Why are so few MnSCU folks visiting Germany?

One beer and an apprenticeship, bitte. (Marc van der Chijs via Flickr)

European ideas on vocational education have become a point of discussion over the past few years here in Minnesota and the rest of the United States. Federal education officials are toning down their push for a four-year degree and instead have begun emphasizing the need for two-year degrees, certificates and other forms of postsecondary education and training.

Yesterday, a group of Minnesota education officials was scheduled to leave for a six-day trip to study Germany’s workforce development program, MinnPost reported. The Germans are known for a “dual education” system that’s heavy on hands-on education and apprenticeships.

Here’s a roster of which Minnesotans are going, according to MinnPost:

  • Jan Alswager, chief lobbyist, Education Minnesota

  • Ken Bartlett, associate dean, College of Education and Human Development, University of Minnesota

  • Cynthia Bauerly, deputy commissioner, Minnesota Department of Employment and Economic Development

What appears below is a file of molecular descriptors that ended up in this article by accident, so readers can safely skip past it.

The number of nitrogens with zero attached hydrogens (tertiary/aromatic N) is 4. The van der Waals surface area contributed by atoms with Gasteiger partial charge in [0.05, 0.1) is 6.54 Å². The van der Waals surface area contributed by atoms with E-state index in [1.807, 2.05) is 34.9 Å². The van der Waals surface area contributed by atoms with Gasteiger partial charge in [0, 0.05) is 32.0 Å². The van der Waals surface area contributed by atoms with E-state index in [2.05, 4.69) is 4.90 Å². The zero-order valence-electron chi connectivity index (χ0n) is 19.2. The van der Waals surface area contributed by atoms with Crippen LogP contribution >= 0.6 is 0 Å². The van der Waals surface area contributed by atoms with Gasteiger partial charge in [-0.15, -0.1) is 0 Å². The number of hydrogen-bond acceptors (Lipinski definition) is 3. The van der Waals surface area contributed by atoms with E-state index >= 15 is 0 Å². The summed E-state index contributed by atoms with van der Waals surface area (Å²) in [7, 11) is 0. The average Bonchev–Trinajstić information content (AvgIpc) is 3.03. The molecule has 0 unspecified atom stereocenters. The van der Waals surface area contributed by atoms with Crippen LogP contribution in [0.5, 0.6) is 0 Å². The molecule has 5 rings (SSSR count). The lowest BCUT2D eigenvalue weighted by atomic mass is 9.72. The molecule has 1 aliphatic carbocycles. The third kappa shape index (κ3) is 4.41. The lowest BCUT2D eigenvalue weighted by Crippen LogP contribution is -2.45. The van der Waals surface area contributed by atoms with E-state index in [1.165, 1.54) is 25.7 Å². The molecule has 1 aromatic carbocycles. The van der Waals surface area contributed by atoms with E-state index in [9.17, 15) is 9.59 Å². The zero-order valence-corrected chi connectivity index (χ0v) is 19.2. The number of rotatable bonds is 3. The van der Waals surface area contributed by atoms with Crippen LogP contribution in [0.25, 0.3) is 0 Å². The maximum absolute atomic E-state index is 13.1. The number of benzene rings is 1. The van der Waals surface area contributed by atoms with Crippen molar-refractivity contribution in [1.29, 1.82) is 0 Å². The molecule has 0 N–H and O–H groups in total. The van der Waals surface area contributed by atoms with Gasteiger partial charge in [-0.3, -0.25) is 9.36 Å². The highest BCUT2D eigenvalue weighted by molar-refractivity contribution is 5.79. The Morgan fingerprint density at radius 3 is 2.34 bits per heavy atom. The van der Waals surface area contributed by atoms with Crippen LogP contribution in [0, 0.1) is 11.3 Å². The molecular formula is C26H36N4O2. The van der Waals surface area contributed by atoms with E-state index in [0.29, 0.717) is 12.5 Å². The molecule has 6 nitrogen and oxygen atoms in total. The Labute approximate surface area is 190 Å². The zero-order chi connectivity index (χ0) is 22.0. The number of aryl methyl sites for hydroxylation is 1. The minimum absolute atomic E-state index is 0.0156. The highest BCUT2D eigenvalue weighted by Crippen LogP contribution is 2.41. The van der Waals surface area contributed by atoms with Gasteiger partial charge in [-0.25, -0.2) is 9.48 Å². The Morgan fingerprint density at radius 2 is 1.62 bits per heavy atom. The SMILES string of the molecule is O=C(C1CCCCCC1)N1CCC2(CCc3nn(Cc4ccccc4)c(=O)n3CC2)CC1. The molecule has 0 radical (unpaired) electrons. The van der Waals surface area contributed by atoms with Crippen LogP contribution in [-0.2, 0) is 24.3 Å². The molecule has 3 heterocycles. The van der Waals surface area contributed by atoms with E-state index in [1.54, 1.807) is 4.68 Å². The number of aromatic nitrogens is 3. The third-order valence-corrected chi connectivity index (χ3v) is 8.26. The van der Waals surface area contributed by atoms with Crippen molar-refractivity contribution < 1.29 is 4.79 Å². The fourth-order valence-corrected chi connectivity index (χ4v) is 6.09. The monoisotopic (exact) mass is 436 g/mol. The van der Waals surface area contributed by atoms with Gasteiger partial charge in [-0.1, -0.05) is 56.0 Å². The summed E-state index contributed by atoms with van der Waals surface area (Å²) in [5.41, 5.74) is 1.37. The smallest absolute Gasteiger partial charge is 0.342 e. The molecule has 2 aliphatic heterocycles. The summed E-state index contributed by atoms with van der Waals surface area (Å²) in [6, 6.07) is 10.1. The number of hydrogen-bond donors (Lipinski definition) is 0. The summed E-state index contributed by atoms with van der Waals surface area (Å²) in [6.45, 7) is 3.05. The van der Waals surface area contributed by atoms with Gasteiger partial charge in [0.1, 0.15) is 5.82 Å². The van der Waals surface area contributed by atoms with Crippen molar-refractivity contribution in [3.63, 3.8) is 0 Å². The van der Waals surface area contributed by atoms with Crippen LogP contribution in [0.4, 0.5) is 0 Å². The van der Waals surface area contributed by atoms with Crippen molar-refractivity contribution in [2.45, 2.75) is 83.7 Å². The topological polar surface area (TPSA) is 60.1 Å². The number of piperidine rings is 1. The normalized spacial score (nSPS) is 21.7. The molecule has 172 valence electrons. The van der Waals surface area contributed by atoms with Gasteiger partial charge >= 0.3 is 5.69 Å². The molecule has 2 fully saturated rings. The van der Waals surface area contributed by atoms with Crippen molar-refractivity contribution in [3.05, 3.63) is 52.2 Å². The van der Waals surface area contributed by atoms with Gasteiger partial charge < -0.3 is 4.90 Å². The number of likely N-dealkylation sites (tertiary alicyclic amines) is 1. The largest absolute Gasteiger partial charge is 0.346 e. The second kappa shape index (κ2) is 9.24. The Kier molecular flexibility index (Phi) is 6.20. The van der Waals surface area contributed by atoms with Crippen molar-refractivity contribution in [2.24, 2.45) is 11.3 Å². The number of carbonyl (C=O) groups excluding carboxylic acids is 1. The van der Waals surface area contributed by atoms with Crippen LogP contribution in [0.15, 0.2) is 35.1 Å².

• Jeff Britten, principal, Nashwauk-Keewatin High School

  • Dr. Rassoul Dastmozd, president, St. Paul College – A Community and Technical College

  • Dr. Sabine Engel, director, DAAD Center for German & European Studies, University of Minnesota

  • Twyla Flaws, vice chair, Minnesota Governor’s Workforce Development Council; and human resources manager, Clow Stamping Co.

  • State Rep. Tim Mahoney

  • State Rep. Kim Norton

  • Diane O’Connor, deputy director, Minnesota Office of Higher Education

  • Mary Rothchild, senior system director for workforce development, Minnesota State Colleges and Universities

  • State Sen. David Senjem

  • Julie Sweitzer, executive director, College Readiness Consortium, University of Minnesota.

 

I do find one minor thing interesting: The Minnesota State Colleges and Universities (MnSCU) system — known as the state’s main supplier of vocational-technical education, and the institution making the big push to find out what Minnesota industry wants from its graduates — has only two of the 13 slots. The apparently higher-brow, research-heavy University of Minnesota, meanwhile, has three. (It’s a UMN-sponsored gig.)

Just seems like a disproportionately small percentage for MnSCU, considering the role it’s supposed to be playing in workforce development.